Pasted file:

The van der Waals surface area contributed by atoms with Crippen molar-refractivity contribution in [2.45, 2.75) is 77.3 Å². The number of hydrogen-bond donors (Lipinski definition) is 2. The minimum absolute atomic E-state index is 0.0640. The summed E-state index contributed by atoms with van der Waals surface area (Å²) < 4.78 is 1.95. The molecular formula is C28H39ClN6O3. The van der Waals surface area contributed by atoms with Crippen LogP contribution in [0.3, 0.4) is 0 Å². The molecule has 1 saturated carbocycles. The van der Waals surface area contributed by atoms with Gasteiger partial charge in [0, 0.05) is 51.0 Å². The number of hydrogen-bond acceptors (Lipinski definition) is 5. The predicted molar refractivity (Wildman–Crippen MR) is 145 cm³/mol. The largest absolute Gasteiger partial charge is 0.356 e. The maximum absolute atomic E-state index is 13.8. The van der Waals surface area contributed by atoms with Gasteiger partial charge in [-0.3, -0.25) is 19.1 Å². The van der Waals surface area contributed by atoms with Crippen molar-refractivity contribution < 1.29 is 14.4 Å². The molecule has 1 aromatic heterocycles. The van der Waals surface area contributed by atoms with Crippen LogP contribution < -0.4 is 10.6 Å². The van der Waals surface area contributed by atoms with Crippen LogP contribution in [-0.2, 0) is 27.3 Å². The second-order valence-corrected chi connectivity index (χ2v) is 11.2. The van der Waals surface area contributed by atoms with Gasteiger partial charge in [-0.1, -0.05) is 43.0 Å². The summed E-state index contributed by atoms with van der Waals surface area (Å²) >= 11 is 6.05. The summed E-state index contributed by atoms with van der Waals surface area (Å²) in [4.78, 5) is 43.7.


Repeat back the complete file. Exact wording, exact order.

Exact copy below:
The van der Waals surface area contributed by atoms with Crippen molar-refractivity contribution in [2.45, 2.75) is 77.3 Å². The number of hydrogen-bond donors (Lipinski definition) is 2. The minimum absolute atomic E-state index is 0.0640. The summed E-state index contributed by atoms with van der Waals surface area (Å²) < 4.78 is 1.95. The molecular formula is C28H39ClN6O3. The van der Waals surface area contributed by atoms with Crippen LogP contribution in [0.3, 0.4) is 0 Å². The molecule has 1 saturated carbocycles. The van der Waals surface area contributed by atoms with Gasteiger partial charge in [0, 0.05) is 51.0 Å². The number of hydrogen-bond acceptors (Lipinski definition) is 5. The predicted molar refractivity (Wildman–Crippen MR) is 145 cm³/mol. The largest absolute Gasteiger partial charge is 0.356 e. The maximum absolute atomic E-state index is 13.8. The van der Waals surface area contributed by atoms with Gasteiger partial charge in [-0.3, -0.25) is 19.1 Å². The van der Waals surface area contributed by atoms with Crippen molar-refractivity contribution < 1.29 is 14.4 Å². The molecule has 1 aromatic heterocycles. The van der Waals surface area contributed by atoms with Crippen LogP contribution < -0.4 is 10.6 Å². The van der Waals surface area contributed by atoms with Crippen LogP contribution in [-0.2, 0) is 27.3 Å². The second-order valence-corrected chi connectivity index (χ2v) is 11.2. The van der Waals surface area contributed by atoms with Gasteiger partial charge in [-0.1, -0.05) is 43.0 Å². The summed E-state index contributed by atoms with van der Waals surface area (Å²) >= 11 is 6.05. The summed E-state index contributed by atoms with van der Waals surface area (Å²) in [4.78, 5) is 43.7.